As I’ve mentioned before, singing is a great way to improve your pronunciation. So today we’re taking a look at the song “Des Que J’Te Vois” by Vanessa Paradis (video here, lyrics here) and the three main ways that it can help your French pronunciation.
The links above will take you to the WordReference entry for the word. Just click on “ECOUTER” beside to word to hear the pronunciation.
Many of you will be perfectly comfortable with “vous”, which sounds a lot like “ooh” with a v in front of it.
The vowel in “vu”, on the other hand, may be unfamiliar to you. This is especially true if your native language is English, Russian, Polish, Spanish, Italian, or one of the many other languages that don’t actually use this vowel. In fact, you may not even hear the difference at first.
If you’re having a difficult time pronouncing the vowel in “vu”, try this trick. Say “ee“, as in the word “feed” or “she”. Now make your lips round, as though you’re about to give someone an exaggerated kiss on the cheek.
There you go. You’ve got it.
Now sing along with Vanessa and try your new skills out with words like “vu”, “disaparus”, and”tu”.
2: L’e Caduc
Huh? What is that?
Basically, the French like to drop a certain type of “e” – like the “e” in “samedi”, which often becomes “sam’di” in spoken French.
Or like at the “e” in “Des Que Je Te Vois”, which sounds more like “Des Que J’Te Vois” in the song.
So give the song a listen while reading the lyrics, and see if you can find all of the places where a written “e” is not pronounced.
There are a lot of them right?
“On se ferait…” becomes “On s’ferait…”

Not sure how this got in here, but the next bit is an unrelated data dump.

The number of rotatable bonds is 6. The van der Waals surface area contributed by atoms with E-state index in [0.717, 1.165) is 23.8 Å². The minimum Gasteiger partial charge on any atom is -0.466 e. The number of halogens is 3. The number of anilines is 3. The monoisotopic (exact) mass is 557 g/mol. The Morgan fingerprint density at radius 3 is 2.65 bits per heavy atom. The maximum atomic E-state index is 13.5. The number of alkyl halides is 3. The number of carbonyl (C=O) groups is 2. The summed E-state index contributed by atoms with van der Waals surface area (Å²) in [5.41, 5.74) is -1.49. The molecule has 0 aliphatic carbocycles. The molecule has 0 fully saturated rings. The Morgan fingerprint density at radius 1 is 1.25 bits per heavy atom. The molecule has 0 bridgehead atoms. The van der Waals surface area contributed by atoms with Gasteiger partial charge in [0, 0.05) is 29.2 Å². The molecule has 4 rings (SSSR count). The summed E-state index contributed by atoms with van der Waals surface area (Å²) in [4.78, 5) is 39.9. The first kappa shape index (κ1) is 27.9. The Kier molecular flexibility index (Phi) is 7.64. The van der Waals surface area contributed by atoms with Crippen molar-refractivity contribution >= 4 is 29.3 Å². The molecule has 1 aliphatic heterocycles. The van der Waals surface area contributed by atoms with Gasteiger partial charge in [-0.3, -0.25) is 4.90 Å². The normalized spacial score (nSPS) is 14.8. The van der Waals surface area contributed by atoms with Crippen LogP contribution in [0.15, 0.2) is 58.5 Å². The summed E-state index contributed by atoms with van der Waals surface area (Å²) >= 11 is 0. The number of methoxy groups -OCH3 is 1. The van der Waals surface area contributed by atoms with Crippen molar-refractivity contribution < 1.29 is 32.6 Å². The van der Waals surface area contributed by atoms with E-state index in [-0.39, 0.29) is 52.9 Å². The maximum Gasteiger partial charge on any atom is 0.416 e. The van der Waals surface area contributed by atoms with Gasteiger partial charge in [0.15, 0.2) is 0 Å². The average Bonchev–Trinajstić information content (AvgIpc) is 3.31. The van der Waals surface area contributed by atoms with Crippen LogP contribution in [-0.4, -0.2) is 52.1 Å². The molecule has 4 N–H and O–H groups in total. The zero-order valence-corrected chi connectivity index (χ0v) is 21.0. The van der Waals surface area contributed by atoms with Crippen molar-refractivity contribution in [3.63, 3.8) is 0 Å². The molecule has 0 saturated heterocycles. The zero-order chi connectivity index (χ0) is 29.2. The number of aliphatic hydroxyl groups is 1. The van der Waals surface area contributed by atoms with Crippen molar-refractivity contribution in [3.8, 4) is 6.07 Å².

“… je te vois…” becomes “… j’te vois…”
“… tu me vois…” becomes “… tu m’vois…”
And so on.
So if you’re having a hard time producing those strings of consonants, start singing along.
Depending on where you are in your French education, you may have heard that there is a difference between the pronunciation words like “aimer” and “aimé” versus words like “aimait”.
In French, “-er” and “é” are pronounced something like the vowel in “play”, except that you don’t let your mouth relax as you finish making the sound. Instead, the lips stay open and tense.
On the other hand, “-ait” is pronounced more like th vowel in “bed”. Again, the lips remain open and tense.
For many non-natives these sounds seem very similar. For English speakers it’s also strange to pronounce the “-ait” sound at the end of a word, because this sound usually only appear in the middle of English words (like “bed”). The words “dès” and the final syllable of “effet” are also pronounced with the same vowel as in “-ait”.
With words like “ferait”, “avait”, “fait”, “effet” and “dès” appearing over and over again, “Des Que J’Te Vois” is a perfect way to practice these sounds.